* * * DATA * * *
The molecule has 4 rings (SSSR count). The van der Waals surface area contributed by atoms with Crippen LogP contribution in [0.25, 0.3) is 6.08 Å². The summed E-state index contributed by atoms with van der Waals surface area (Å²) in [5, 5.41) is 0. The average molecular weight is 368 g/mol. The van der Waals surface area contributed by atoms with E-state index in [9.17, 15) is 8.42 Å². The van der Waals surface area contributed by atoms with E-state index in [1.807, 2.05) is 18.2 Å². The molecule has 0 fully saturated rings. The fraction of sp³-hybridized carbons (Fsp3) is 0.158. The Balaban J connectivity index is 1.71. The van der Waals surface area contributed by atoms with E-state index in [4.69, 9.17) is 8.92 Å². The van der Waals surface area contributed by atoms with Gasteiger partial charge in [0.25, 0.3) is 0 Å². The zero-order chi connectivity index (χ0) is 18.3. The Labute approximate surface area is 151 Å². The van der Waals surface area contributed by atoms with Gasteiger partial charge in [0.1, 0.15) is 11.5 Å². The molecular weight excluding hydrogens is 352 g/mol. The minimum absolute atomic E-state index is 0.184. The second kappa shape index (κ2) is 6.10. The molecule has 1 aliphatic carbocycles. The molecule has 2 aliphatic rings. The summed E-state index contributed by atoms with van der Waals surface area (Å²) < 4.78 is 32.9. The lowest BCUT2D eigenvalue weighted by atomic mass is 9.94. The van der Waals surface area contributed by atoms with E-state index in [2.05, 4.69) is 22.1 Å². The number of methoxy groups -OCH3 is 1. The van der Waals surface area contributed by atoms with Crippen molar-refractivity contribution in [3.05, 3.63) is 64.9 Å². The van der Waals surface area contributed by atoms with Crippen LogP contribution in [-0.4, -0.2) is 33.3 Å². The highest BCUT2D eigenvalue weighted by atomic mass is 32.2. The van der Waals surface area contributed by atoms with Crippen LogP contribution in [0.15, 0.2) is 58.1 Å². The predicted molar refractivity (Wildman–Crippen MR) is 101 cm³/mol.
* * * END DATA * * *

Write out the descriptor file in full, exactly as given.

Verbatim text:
The molecule has 4 rings (SSSR count). The van der Waals surface area contributed by atoms with Crippen LogP contribution in [0.25, 0.3) is 6.08 Å². The summed E-state index contributed by atoms with van der Waals surface area (Å²) in [5, 5.41) is 0. The average molecular weight is 368 g/mol. The van der Waals surface area contributed by atoms with E-state index in [9.17, 15) is 8.42 Å². The van der Waals surface area contributed by atoms with E-state index in [1.807, 2.05) is 18.2 Å². The molecule has 0 fully saturated rings. The fraction of sp³-hybridized carbons (Fsp3) is 0.158. The Balaban J connectivity index is 1.71. The van der Waals surface area contributed by atoms with E-state index in [4.69, 9.17) is 8.92 Å². The van der Waals surface area contributed by atoms with Gasteiger partial charge in [0.25, 0.3) is 0 Å². The zero-order chi connectivity index (χ0) is 18.3. The Labute approximate surface area is 151 Å². The van der Waals surface area contributed by atoms with Gasteiger partial charge in [0.1, 0.15) is 11.5 Å². The molecular weight excluding hydrogens is 352 g/mol. The minimum absolute atomic E-state index is 0.184. The second kappa shape index (κ2) is 6.10. The molecule has 1 aliphatic carbocycles. The molecule has 2 aliphatic rings. The summed E-state index contributed by atoms with van der Waals surface area (Å²) < 4.78 is 32.9. The lowest BCUT2D eigenvalue weighted by atomic mass is 9.94. The van der Waals surface area contributed by atoms with E-state index in [2.05, 4.69) is 22.1 Å². The number of methoxy groups -OCH3 is 1. The van der Waals surface area contributed by atoms with Crippen molar-refractivity contribution in [3.05, 3.63) is 64.9 Å². The van der Waals surface area contributed by atoms with Crippen LogP contribution in [-0.4, -0.2) is 33.3 Å². The highest BCUT2D eigenvalue weighted by atomic mass is 32.2. The van der Waals surface area contributed by atoms with Crippen LogP contribution in [0.15, 0.2) is 58.1 Å². The predicted molar refractivity (Wildman–Crippen MR) is 101 cm³/mol.